Guest Post: Artistic Ways of Using Fountain Pen Ink, with S. Jane Mills


S. Jane Mills runs one of my favourite blogs: Sketches and Studies. Her Quote Monday pictures are thought provoking and showcase Jane’s inspirational and imaginative art. I’m very honoured that she took the time to write such a fantastic post for Pens! Paper! Pencils! combining two of my most favourite things: fountain pens and art.

Here’s a little post about using fountain pen ink in your artwork! I’m only going over a few of the basics here, but my big motto when it comes to working with any art medium is to experiment! Also, these are just how I do it – there is no right way or wrong way to incorporate fountain pen ink in your artwork, so have fun playing around!

Fountain Pen Ink

There are two types of fountain pen inks to consider based on what their use will be: Permanent/Pigment and Dye Based/Water Soluble. A quick way to test out your fountain pen inks to see if they are one of the two, is to make swatches and add a little water from a paint brush after all is completely dry. This is a good way to have a catalog of your inks, as well.


Permanent/Pigment inks are inks that do not bleed or wash away when water (or other liquid) is applied after the ink has dried. I use these type of inks for line work. My personal favorites are Platinum Carbon Black and Platinum Pigmented Sepia. Permanent/Pigment inks can come in a variety of colors. For instance, the De Atramentis Document ink series has a large selection. Permanent/Pigment inks tend to stain and clog fountain pens, so make sure you take care of them by cleaning regularly.

Dye Based/Water Soluble inks are inks that will bleed and wash away with water and other liquids.



Tools & Technique

When using your fountain pen inks, you can use many different tools to apply them to your artwork. I’ll go over some of the tools I use, as well as the techniques I use for them.

Fountain Pens

When I’m drawing with my fountain pens, I mostly use the following: my TWSBI mini (F nib) and my Hero 9018 (Fude nib). TWSBIs are very easy to clean so I like inking them with water soluble inks in various colors. The Hero 9018 is inked with Platinum Carbon Black ink and the Fude nib is perfect for creating super fine and bold lines with the same nib. If you’ve not tried a fude nib, I recommend it!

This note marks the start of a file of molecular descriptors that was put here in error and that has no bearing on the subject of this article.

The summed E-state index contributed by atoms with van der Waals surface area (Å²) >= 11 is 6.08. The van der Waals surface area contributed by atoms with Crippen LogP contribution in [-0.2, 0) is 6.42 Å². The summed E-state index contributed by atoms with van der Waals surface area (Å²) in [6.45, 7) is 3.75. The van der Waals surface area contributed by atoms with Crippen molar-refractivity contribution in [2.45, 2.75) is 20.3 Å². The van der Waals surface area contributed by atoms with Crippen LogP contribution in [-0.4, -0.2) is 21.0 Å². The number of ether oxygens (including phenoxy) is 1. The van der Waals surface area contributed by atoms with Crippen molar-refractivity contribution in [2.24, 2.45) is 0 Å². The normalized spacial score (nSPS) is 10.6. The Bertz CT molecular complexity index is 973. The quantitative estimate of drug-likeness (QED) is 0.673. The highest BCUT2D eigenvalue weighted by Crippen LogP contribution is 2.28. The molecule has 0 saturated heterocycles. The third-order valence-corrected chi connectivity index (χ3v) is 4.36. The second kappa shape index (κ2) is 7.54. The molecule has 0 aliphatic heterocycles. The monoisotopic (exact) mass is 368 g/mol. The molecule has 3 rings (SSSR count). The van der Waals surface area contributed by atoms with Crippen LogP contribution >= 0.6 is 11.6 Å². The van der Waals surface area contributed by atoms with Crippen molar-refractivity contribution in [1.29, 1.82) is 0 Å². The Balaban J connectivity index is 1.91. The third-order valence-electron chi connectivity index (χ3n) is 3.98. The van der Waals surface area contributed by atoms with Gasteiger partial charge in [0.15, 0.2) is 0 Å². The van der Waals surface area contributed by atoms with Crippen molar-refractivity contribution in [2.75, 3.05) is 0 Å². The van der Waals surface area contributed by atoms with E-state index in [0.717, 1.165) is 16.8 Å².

If I’m using Permanent/Pigment fountain pen inks, I mostly use them for lining a drawing that I intend to use watercolor/inks on top of.



Important tips:

Make sure the permanent/pigment ink is completely dry before putting any water/liquids on top of it
Do not use inks made for dip pens (India Ink, Lawyer’s Ink, Calligraphy ink, etc) in your fountain pens. These will damage your pen. Use only fountain pen inks in your fountain pen.

Dip Pen

I also use dip pens in some of my artwork. It’s an easy way to use different kinds of inks and nibs without having to use and clean multiple pens. Different nibs give different effects, from fine to bold to flex.


Paint Brushes

Another tool that I have available when I’m using fountain pen inks is the simple paintbrush. When using paint brushes, I find it best to put the ink you intend to use in a sample vile. This way the bottle of ink does not get contaminated with other inks/particles which could potentially ruin the ink.


You can really get a more expressive look when using paint brushes. There are some really nice high pigment, high shade fountain pen inks that can make artwork ‘pop’, compared to some watercolors. I enjoy painting with a permanent/pigment ink first, then layering dye based/water soluble inks on top for a bit of a layering effect.



Water brushes

I use water brushes 2 different ways with fountain pen inks. One way is that I fill the water brush with water (as intended) and after drawing line work with water soluble fountain pen inks, I use the water to mix the inks around, which creates a blended look.

Another way is to fill the water brush with water soluble fountain pen ink. I have been doing this with Diamine Inks, and they flow nicely in the water brush. Some inks will stain your water brushes, so a thorough cleaning is needed if you wish to switch colors. I use specific water brushes for inks, so the ones I use for water stay clear.




Well, that is all that I have for now! Hope this was informative and I really appreciate you taking the time to read this little post! 🙂

Happy Inking! 😀

Leave a Reply